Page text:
Quite apart from its international standing, is the UK still seen as a leader in BIM? "Quality," said Paul, "has always been at the back of the construction mandate, not just efficiency savings. Evolving new standards in a practical sense. Standards are critical and provide a solid background for the industry. Although aware of the achievements in the UK, lots of European countries are not really getting behind the industry, which is resisting change, and this helps the UK stand out as leaders - and to win global business." As Paul put it, "It may be the 'not invented here' syndrome."

He added that we are doing global the right way. BIM is always about collaboration, and we are showing the world how to collaborate. This may be one of the reasons that we are seeing some positive signs following the Brexit decision. "We are definitely a multicultural country, and more outward looking and progressive than most - and other countries want to get hooked into that." FUTURE GENERATIONS
Moving on, I asked how we can encourage the next generation to become involved in the construction industry to satisfy the shortage of, and increasing demand for qualified workers. "Universities are now learning that we need to change the educational environment, and academia is thinking more about the application than the theory - going into industry and teaching students to use tools to that are actually effective. The focus has previously been about CAD and authoring tools. Now there is much more understanding of the need for good information management systems. More emphasis is now placed in universities on developing skills for business than for traditional subjects."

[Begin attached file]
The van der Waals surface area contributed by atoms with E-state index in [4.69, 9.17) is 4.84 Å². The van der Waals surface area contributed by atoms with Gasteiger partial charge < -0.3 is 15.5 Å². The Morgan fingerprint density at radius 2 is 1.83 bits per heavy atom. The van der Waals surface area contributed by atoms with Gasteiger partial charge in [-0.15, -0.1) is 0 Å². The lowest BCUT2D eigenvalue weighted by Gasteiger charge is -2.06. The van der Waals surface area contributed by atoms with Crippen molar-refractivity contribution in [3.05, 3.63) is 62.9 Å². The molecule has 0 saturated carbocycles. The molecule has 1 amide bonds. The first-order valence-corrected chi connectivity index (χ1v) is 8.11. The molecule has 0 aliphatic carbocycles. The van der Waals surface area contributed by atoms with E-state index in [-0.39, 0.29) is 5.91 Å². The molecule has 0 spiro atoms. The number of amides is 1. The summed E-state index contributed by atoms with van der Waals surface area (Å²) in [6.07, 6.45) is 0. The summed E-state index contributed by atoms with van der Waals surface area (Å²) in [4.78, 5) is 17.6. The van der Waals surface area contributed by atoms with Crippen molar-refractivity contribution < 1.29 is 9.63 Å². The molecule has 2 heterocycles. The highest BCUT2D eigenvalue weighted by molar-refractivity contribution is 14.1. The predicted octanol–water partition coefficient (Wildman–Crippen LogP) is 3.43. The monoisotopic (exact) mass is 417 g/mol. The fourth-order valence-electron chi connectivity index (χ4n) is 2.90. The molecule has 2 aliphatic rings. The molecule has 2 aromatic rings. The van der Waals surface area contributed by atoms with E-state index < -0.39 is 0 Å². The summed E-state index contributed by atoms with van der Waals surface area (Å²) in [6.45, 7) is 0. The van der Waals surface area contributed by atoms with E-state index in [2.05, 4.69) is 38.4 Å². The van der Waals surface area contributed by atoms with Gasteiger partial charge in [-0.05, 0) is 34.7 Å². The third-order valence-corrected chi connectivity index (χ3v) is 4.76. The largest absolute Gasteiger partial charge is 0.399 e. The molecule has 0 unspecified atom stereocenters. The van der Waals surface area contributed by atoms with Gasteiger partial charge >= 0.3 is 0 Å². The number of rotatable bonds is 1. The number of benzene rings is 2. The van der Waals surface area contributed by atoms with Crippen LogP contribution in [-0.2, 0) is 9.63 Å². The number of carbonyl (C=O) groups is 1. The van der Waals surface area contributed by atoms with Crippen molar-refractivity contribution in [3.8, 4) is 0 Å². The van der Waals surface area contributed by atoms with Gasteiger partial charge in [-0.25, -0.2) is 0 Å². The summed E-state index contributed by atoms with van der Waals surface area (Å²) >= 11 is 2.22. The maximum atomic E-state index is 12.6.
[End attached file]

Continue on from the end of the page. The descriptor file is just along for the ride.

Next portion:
I asked if construction companies could fund university graduates, in the way they are now taking up more apprentices. Paul pointed to the longer graduation cycles - up to 7 years for an architect to get fully certified - explaining that much of that time was spent within the industry while on release from further study.